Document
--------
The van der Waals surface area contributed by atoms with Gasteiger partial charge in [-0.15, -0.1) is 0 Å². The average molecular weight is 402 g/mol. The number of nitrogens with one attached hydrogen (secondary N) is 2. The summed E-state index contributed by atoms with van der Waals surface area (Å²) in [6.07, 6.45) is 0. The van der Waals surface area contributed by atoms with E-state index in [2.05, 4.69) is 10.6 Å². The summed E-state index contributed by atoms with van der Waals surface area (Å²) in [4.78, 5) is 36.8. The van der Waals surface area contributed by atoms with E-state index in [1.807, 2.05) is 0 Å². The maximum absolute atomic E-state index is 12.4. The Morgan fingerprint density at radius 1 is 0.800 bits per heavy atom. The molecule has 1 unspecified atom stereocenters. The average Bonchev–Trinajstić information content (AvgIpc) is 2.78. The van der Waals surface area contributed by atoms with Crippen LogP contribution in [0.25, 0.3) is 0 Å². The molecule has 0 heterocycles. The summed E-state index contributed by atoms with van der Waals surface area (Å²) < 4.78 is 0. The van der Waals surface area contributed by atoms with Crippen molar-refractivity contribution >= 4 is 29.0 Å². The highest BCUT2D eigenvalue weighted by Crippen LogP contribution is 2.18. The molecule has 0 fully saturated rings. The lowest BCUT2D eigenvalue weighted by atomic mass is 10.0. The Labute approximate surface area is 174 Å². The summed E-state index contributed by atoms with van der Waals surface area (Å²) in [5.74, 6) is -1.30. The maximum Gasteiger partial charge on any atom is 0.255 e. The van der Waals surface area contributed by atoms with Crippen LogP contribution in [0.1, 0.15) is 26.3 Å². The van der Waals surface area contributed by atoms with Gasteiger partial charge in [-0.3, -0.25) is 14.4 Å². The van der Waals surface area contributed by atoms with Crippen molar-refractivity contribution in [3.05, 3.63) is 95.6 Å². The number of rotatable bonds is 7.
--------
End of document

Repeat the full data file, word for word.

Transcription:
The van der Waals surface area contributed by atoms with Gasteiger partial charge in [-0.15, -0.1) is 0 Å². The average molecular weight is 402 g/mol. The number of nitrogens with one attached hydrogen (secondary N) is 2. The summed E-state index contributed by atoms with van der Waals surface area (Å²) in [6.07, 6.45) is 0. The van der Waals surface area contributed by atoms with E-state index in [2.05, 4.69) is 10.6 Å². The summed E-state index contributed by atoms with van der Waals surface area (Å²) in [4.78, 5) is 36.8. The van der Waals surface area contributed by atoms with E-state index in [1.807, 2.05) is 0 Å². The maximum absolute atomic E-state index is 12.4. The Morgan fingerprint density at radius 1 is 0.800 bits per heavy atom. The molecule has 1 unspecified atom stereocenters. The average Bonchev–Trinajstić information content (AvgIpc) is 2.78. The van der Waals surface area contributed by atoms with Crippen LogP contribution in [0.25, 0.3) is 0 Å². The molecule has 0 heterocycles. The summed E-state index contributed by atoms with van der Waals surface area (Å²) < 4.78 is 0. The van der Waals surface area contributed by atoms with Crippen molar-refractivity contribution >= 4 is 29.0 Å². The highest BCUT2D eigenvalue weighted by Crippen LogP contribution is 2.18. The molecule has 0 fully saturated rings. The lowest BCUT2D eigenvalue weighted by atomic mass is 10.0. The Labute approximate surface area is 174 Å². The summed E-state index contributed by atoms with van der Waals surface area (Å²) in [5.74, 6) is -1.30. The maximum Gasteiger partial charge on any atom is 0.255 e. The van der Waals surface area contributed by atoms with Crippen LogP contribution in [0.1, 0.15) is 26.3 Å². The van der Waals surface area contributed by atoms with Gasteiger partial charge in [-0.3, -0.25) is 14.4 Å². The van der Waals surface area contributed by atoms with Crippen molar-refractivity contribution in [3.05, 3.63) is 95.6 Å². The number of rotatable bonds is 7.